You have decided you’re going to renovate or expand your pharmaceutical manufacturing
facility. You have developed a conceptual
plan and now, during the detailed design
phase, you will need to make a critical
decision about the quality of the facility
of which you will be operating. One of the
most important decisions you will make on
this project revolves around the materials
of construction — specifically, the built
environment surrounding your process.
Each project type presents its own
design challenges, whether it is a generic
solid dosage plant, a BSL- 3 biologics
manufacturing facility, or a medical device
assembly plant. There are also some
common challenges shared between them
all such as the availability of skilled labor,
existing site/building conditions, and above
all the project budget. One specific design
challenge is to determine which relatively
common two options for wall and ceiling
construction types should be used when
building a cleanroom environment. This
blog explores how your specific project
might drive your decision in either direction.
Modular cleanroom wall and ceiling
systems typically include a “sandwich”
panel construction with an aluminum
honeycomb core between galvanized steel
outer sheets. Panel faces which are exposed
to the cleanroom environment are typically
finished with a white hygienic coating such
as PVC and are cold welded together for a
monolithic air tight environment.
Modular Panel Pros:
• Panels are designed to interlock during
installation to create a completely closed
environment with very little air leakage/
• Field finishing is not required. No joint
compound sanding, priming or painting.
• Wall system base typically provides a
solid backer for an integral floor base,
usually a weak point in the wall assembly.
• Walk-on ceiling systems can create
an interstitial space above production
areas which cuts down on shutdown
requirements during regular maintenance.
• Most modular cleanroom systems either
provide or can integrate clean room
doors and hardware saving on field
coordination. Doors show up on site
prepped for installation.
Modular Panel Cons:
• Larger upfront capital investment for wall
and ceiling systems.
• Longer lead-times for design time,
fabrication, and a detailed submittal
• Modular panels are less adaptable for
• Building structure must be substantial
enough to carry the load of optional
walk-on ceiling systems.
Metal stud construction with wallboard
such as gypsum or fiberglass composite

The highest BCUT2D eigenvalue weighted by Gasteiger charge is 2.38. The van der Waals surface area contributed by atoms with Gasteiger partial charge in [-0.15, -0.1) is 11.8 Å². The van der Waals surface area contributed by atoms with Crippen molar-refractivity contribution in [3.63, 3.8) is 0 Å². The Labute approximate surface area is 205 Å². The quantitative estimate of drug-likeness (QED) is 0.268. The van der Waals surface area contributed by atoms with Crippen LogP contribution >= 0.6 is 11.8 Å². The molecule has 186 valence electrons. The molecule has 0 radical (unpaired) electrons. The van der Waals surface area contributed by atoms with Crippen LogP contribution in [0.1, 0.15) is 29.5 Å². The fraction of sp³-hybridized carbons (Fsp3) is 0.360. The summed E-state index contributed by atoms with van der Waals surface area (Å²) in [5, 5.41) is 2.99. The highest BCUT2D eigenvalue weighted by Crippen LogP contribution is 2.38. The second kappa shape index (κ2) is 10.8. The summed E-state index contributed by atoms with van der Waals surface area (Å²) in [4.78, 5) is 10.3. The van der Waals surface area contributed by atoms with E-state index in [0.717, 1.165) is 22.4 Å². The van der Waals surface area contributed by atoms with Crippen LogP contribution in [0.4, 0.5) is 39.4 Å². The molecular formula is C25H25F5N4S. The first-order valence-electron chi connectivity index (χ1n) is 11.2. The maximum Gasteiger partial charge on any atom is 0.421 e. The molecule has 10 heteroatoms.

is totally field fabricated and installed on
site. Metal studs are measured, cut, aligned
and fastened in place followed up with a
wallboard installation, joint compound,
and several coats of paint or supplemental
finished surface. An acoustical ceiling can
be suspended in place in lieu of the wall
board type, consisting of an aluminum grid
frame and ceiling tiles of varying materials.
Metal Stud Pros:
• Lower upfront capital investment for the
• Materials are typically readily available
for delivery to the site.
• Field modifications /changes can usually
be accommodated easily and quickly.
• There is a deep knowledge base for the
means and methods of construction
amongst many contractors.
Metal Stud Cons:
• Project quality will rely mostly on field
fabrications rather than factory controlled
• Paper-based gypsum board has the
potential to harbor fungus growth such
• Working with wall board panels creates
particulate which could migrate into
sensitive process equipment during
• Harsh cleanroom cleaning chemicals
can damage wall boards without proper
protection and precautions.
With the increased availability of modular
type systems, many of the challenges
associated with the heavily field fabricated
traditional techniques are mitigated. As
the industry moves many process unit
operations to a modular approach, so can
building projects push the boundaries of
construction systems toward a cleaner,
simpler approach to building cleanrooms
(and helping satisfy regulatory agencies
with an expectation of a high level of
cleanliness, accessibility and visibility into
the facility). n
Modular Cleanroom Systems vs. Traditional
Methods – If These Walls Could Talk…
◗ By Michael J. Lennon, Project Architect
IPS - Integrated Project Services, LLC